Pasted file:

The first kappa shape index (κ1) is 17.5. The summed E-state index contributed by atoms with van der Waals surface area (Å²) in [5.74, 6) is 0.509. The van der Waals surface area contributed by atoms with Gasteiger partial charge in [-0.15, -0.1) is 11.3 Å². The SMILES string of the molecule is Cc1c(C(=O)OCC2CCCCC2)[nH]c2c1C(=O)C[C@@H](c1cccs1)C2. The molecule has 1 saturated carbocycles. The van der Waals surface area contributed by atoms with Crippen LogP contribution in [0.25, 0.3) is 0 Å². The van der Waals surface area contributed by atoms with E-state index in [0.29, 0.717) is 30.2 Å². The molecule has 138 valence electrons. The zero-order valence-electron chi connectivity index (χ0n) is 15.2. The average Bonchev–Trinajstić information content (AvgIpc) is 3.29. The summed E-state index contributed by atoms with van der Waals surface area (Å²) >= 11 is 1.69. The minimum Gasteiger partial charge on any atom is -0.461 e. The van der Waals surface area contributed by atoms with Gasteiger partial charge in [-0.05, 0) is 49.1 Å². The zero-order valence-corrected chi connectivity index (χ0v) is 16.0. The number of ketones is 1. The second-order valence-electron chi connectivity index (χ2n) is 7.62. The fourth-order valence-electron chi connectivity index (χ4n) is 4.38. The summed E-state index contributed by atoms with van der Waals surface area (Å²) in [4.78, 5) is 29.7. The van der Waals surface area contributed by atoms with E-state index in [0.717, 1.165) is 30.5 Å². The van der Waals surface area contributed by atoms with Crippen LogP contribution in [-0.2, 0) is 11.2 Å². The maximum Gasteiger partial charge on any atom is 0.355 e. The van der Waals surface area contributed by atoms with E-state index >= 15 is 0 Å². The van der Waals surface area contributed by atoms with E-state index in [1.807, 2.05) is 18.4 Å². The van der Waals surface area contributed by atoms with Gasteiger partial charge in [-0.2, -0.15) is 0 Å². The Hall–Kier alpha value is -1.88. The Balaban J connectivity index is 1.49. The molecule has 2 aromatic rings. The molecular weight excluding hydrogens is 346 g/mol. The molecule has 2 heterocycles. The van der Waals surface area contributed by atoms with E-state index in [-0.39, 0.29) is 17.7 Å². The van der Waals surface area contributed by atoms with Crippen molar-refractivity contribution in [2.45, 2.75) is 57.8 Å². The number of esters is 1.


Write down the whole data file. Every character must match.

The first kappa shape index (κ1) is 17.5. The summed E-state index contributed by atoms with van der Waals surface area (Å²) in [5.74, 6) is 0.509. The van der Waals surface area contributed by atoms with Gasteiger partial charge in [-0.15, -0.1) is 11.3 Å². The SMILES string of the molecule is Cc1c(C(=O)OCC2CCCCC2)[nH]c2c1C(=O)C[C@@H](c1cccs1)C2. The molecule has 1 saturated carbocycles. The van der Waals surface area contributed by atoms with Crippen LogP contribution in [0.25, 0.3) is 0 Å². The van der Waals surface area contributed by atoms with E-state index in [0.29, 0.717) is 30.2 Å². The molecule has 138 valence electrons. The zero-order valence-electron chi connectivity index (χ0n) is 15.2. The average Bonchev–Trinajstić information content (AvgIpc) is 3.29. The summed E-state index contributed by atoms with van der Waals surface area (Å²) >= 11 is 1.69. The minimum Gasteiger partial charge on any atom is -0.461 e. The van der Waals surface area contributed by atoms with Gasteiger partial charge in [-0.05, 0) is 49.1 Å². The zero-order valence-corrected chi connectivity index (χ0v) is 16.0. The number of ketones is 1. The second-order valence-electron chi connectivity index (χ2n) is 7.62. The fourth-order valence-electron chi connectivity index (χ4n) is 4.38. The summed E-state index contributed by atoms with van der Waals surface area (Å²) in [4.78, 5) is 29.7. The van der Waals surface area contributed by atoms with E-state index in [0.717, 1.165) is 30.5 Å². The van der Waals surface area contributed by atoms with Crippen LogP contribution in [-0.2, 0) is 11.2 Å². The maximum Gasteiger partial charge on any atom is 0.355 e. The van der Waals surface area contributed by atoms with E-state index >= 15 is 0 Å². The van der Waals surface area contributed by atoms with E-state index in [1.807, 2.05) is 18.4 Å². The van der Waals surface area contributed by atoms with Gasteiger partial charge in [-0.2, -0.15) is 0 Å². The Hall–Kier alpha value is -1.88. The Balaban J connectivity index is 1.49. The molecule has 2 aromatic rings. The molecular weight excluding hydrogens is 346 g/mol. The molecule has 2 heterocycles. The van der Waals surface area contributed by atoms with E-state index in [-0.39, 0.29) is 17.7 Å². The van der Waals surface area contributed by atoms with Crippen molar-refractivity contribution in [2.45, 2.75) is 57.8 Å². The number of esters is 1.